There’s a gap to bridge between understanding the principles behind a good strategy and the process of getting it down on paper. A number of things need to be considered and a number of difficulties or issues may crop up.

Encountering differing views

When you bring people together to establish what comms should be achieving or how best to talk about your organisation and its work, you may well encounter differing views. Differences could be minor and fairly easily resolved (in terms of the specific wording of a key message, for example) or they might represent significant points of conflict (fundraising, programmes and welfare all pulling in very different directions, for instance). We’ve been in situations where developing a new comms strategy has made departments across a charity realise they all describe the organisation, its work and its impact in completely inconsistent ways, putting their departmental function ahead of the overall cause.

It’s always worth exposing these differences, even if it does make life harder in the short-term. Facilitate a wide discussion and try to guide people towards consistency – this is exactly where the comms team adds value.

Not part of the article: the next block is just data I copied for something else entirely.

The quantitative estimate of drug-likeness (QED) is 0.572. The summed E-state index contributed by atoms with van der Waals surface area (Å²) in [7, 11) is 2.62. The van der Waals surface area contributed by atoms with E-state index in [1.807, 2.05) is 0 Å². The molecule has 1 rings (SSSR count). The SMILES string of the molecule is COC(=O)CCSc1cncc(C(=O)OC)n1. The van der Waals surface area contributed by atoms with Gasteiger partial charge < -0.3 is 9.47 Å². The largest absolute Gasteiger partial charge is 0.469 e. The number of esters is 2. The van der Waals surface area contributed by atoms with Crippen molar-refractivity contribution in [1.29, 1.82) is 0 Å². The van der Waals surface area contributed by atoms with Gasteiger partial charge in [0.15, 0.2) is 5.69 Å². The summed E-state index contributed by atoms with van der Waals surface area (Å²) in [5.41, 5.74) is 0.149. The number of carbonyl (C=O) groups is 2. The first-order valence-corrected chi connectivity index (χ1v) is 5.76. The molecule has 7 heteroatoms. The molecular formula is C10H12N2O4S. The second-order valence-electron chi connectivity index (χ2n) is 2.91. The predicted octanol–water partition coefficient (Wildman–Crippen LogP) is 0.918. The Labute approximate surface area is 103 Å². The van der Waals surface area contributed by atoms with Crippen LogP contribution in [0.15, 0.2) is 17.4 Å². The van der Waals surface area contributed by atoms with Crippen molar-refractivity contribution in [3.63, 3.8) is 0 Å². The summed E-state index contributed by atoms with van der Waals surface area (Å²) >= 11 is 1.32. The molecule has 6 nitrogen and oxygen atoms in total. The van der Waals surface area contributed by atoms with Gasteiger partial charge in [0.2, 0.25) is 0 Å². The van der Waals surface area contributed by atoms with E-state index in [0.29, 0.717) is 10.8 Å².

But if it all gets too tricky, bringing an objective, external third party into the process will help you find common ground and a shared vision.

Exposing problems with the brand

Conversations around messaging and positioning may also highlight issues with your brand. For instance, comms strategies can sometimes bring fresh attention to any weaknesses or complications caused by a charity’s name, which may create a partial or confused impression of its work and remit among target audiences. Or you might realise your strapline or your logo doesn’t quite hit the right note anymore. Maybe the brand isn’t as consumer-facing as you’ve become over time, or you’ve lost pace in look and feel with others operating in your area.

While your strategy can help you navigate and minimise some of these issues, through strong key messages and robust tactical plans, don’t overlook the opportunity to consider a rebrand or a refresh.